It doesn't really matter that the ratings are lower than in the past - what matters is (1) whether the rating is higher than the alternatives in that time period - which is usually if not always the case - and (2) whether the broadcasts are attracting the money-spenders, which the other posts have already mentioned.

-- MWE
   20. villageidiom Posted: October 30, 2012 at 07:01 PM (#4288766)
4. Sports aren't DVRed and fast-forwarded through like most programming, so its a great platform to advertise your other shows (for example, I was not aware a few weeks ago that there is a show called "Ben and Kate.")

I'm pretty sure this is the driving factor. Sports has a bigger bang for the buck than other shows, for both ad-buyers and the network selling the ad time.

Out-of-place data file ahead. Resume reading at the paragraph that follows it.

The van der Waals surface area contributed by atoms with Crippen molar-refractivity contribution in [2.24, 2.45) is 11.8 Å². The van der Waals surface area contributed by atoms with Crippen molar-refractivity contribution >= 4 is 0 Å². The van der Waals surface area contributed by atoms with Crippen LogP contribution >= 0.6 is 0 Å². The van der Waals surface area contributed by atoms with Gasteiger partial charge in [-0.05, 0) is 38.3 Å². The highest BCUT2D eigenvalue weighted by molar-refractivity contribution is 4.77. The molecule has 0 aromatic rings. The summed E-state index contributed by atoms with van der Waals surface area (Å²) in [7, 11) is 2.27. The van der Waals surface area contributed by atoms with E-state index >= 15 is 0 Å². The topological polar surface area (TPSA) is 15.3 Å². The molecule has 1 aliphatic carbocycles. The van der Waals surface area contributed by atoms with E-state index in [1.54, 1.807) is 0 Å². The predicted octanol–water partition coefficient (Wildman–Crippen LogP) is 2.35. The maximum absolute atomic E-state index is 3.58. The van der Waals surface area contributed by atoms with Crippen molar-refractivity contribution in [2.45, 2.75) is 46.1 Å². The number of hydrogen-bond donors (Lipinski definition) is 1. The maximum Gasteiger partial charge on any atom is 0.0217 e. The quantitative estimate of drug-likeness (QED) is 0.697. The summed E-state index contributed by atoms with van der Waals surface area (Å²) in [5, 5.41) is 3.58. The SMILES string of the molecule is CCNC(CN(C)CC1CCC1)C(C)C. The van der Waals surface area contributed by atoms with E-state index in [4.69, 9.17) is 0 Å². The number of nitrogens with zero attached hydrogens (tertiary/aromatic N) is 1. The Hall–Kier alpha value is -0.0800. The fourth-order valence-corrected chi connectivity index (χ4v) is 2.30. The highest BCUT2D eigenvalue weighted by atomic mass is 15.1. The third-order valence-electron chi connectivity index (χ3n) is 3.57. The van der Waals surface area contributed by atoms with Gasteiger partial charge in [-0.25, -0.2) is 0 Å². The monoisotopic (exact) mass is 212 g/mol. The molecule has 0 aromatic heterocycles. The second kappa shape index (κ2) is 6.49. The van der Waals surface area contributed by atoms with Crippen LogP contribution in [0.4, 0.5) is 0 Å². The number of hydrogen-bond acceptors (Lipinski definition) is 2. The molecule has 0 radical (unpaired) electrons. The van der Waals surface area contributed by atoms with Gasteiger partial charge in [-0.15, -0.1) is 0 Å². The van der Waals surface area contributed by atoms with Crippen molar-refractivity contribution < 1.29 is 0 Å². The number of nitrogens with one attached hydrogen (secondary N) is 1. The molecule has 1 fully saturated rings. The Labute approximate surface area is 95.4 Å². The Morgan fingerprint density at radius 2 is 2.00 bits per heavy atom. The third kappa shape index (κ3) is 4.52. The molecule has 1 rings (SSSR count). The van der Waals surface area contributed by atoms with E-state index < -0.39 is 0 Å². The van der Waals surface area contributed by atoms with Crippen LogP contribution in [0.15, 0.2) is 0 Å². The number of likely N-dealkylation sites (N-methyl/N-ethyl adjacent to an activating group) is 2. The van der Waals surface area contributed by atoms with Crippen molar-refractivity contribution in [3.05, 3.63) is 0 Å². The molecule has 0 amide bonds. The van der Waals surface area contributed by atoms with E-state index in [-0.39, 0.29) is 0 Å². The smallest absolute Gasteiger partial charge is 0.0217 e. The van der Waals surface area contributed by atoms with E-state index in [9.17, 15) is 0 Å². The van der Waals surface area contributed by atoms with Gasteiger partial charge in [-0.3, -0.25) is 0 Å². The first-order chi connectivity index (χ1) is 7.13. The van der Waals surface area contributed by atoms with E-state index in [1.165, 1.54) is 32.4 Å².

Ads are embedded throughout the game as well, so even if you DVR and skip the between-inning ads you will still be subjected to "this stolen base was brought to you by Taco Bell, and the replay of the stolen base was brought to you by Bud Light, and the game summary mentioning the stolen base is brought to you by AT&T..." and so on. Only in live events can they get away with this effectively.
   21. Robert in Manhattan Beach Posted: October 30, 2012 at 07:23 PM (#4288777)

I don't think there is sufficient evidence to say that it doesn't appeal to neutrals, ratings are going down because ratings everywhere is going down


The NFL is fine thanks. The World Series ratings are a little lower each year because baseball is a little less popular every year. That's the takeaway. Doesn't mean baseball is in trouble, doesn't mean baseball is going away anytime soon. Baseball will continue to plod along and it's increasingly boring pace, shunning technology, and each generation will be a little more ambivalent to it's existence. But it will hang in there, at least until we're all dead and gone.
   22. Walt Davis Posted: October 30, 2012 at 08:38 PM (#4288826)
shunning technology